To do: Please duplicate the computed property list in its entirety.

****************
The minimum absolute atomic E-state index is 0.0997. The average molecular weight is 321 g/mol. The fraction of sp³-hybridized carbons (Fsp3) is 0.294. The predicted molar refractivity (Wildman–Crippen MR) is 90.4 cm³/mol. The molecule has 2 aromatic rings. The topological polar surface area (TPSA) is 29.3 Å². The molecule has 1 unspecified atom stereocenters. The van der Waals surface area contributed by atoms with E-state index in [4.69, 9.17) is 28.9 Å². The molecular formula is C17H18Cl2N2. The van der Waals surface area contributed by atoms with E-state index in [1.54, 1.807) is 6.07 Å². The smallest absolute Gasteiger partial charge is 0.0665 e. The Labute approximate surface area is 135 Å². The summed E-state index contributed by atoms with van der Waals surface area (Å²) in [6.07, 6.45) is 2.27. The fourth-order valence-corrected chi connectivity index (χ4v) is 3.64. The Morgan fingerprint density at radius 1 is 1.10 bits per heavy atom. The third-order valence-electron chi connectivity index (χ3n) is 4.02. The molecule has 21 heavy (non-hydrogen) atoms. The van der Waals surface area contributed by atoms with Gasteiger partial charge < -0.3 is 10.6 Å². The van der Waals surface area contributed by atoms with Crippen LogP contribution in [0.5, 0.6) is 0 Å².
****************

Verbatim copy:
The minimum absolute atomic E-state index is 0.0997. The average molecular weight is 321 g/mol. The fraction of sp³-hybridized carbons (Fsp3) is 0.294. The predicted molar refractivity (Wildman–Crippen MR) is 90.4 cm³/mol. The molecule has 2 aromatic rings. The topological polar surface area (TPSA) is 29.3 Å². The molecule has 1 unspecified atom stereocenters. The van der Waals surface area contributed by atoms with E-state index in [4.69, 9.17) is 28.9 Å². The molecular formula is C17H18Cl2N2. The van der Waals surface area contributed by atoms with E-state index in [1.54, 1.807) is 6.07 Å². The smallest absolute Gasteiger partial charge is 0.0665 e. The Labute approximate surface area is 135 Å². The summed E-state index contributed by atoms with van der Waals surface area (Å²) in [6.07, 6.45) is 2.27. The fourth-order valence-corrected chi connectivity index (χ4v) is 3.64. The Morgan fingerprint density at radius 1 is 1.10 bits per heavy atom. The third-order valence-electron chi connectivity index (χ3n) is 4.02. The molecule has 21 heavy (non-hydrogen) atoms. The van der Waals surface area contributed by atoms with Gasteiger partial charge < -0.3 is 10.6 Å². The van der Waals surface area contributed by atoms with Crippen LogP contribution in [0.5, 0.6) is 0 Å².